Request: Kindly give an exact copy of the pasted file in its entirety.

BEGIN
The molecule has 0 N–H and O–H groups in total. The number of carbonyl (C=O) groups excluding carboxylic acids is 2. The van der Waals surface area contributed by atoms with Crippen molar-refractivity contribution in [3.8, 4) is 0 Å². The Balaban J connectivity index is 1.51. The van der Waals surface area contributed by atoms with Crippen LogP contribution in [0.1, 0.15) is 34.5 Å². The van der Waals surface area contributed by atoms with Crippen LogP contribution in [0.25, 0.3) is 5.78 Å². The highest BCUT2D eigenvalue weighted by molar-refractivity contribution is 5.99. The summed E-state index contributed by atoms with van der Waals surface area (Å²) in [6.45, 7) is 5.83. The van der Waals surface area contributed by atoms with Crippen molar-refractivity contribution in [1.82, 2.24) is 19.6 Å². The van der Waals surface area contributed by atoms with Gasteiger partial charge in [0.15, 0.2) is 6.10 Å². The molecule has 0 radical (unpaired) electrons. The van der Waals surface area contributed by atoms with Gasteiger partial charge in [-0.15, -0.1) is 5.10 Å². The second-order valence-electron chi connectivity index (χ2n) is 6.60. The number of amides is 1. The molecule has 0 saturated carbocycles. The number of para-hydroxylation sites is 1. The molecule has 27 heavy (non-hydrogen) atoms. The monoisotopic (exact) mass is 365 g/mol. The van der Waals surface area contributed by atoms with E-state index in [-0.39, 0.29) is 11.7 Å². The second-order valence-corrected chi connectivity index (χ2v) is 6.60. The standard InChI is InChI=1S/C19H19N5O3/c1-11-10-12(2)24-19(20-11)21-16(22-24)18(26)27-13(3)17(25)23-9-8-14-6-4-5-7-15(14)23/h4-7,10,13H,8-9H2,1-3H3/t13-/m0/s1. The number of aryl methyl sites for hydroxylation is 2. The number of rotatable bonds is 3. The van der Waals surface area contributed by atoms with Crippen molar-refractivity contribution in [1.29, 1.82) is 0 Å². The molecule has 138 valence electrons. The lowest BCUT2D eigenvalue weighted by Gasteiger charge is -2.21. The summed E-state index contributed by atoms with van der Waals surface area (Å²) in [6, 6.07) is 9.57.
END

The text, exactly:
The molecule has 0 N–H and O–H groups in total. The number of carbonyl (C=O) groups excluding carboxylic acids is 2. The van der Waals surface area contributed by atoms with Crippen molar-refractivity contribution in [3.8, 4) is 0 Å². The Balaban J connectivity index is 1.51. The van der Waals surface area contributed by atoms with Crippen LogP contribution in [0.1, 0.15) is 34.5 Å². The van der Waals surface area contributed by atoms with Crippen LogP contribution in [0.25, 0.3) is 5.78 Å². The highest BCUT2D eigenvalue weighted by molar-refractivity contribution is 5.99. The summed E-state index contributed by atoms with van der Waals surface area (Å²) in [6.45, 7) is 5.83. The van der Waals surface area contributed by atoms with Crippen molar-refractivity contribution in [1.82, 2.24) is 19.6 Å². The van der Waals surface area contributed by atoms with Gasteiger partial charge in [0.15, 0.2) is 6.10 Å². The molecule has 0 radical (unpaired) electrons. The van der Waals surface area contributed by atoms with Gasteiger partial charge in [-0.15, -0.1) is 5.10 Å². The second-order valence-electron chi connectivity index (χ2n) is 6.60. The number of amides is 1. The molecule has 0 saturated carbocycles. The number of para-hydroxylation sites is 1. The molecule has 27 heavy (non-hydrogen) atoms. The monoisotopic (exact) mass is 365 g/mol. The van der Waals surface area contributed by atoms with E-state index in [-0.39, 0.29) is 11.7 Å². The second-order valence-corrected chi connectivity index (χ2v) is 6.60. The standard InChI is InChI=1S/C19H19N5O3/c1-11-10-12(2)24-19(20-11)21-16(22-24)18(26)27-13(3)17(25)23-9-8-14-6-4-5-7-15(14)23/h4-7,10,13H,8-9H2,1-3H3/t13-/m0/s1. The number of aryl methyl sites for hydroxylation is 2. The number of rotatable bonds is 3. The van der Waals surface area contributed by atoms with Crippen molar-refractivity contribution in [1.29, 1.82) is 0 Å². The molecule has 138 valence electrons. The lowest BCUT2D eigenvalue weighted by Gasteiger charge is -2.21. The summed E-state index contributed by atoms with van der Waals surface area (Å²) in [6, 6.07) is 9.57.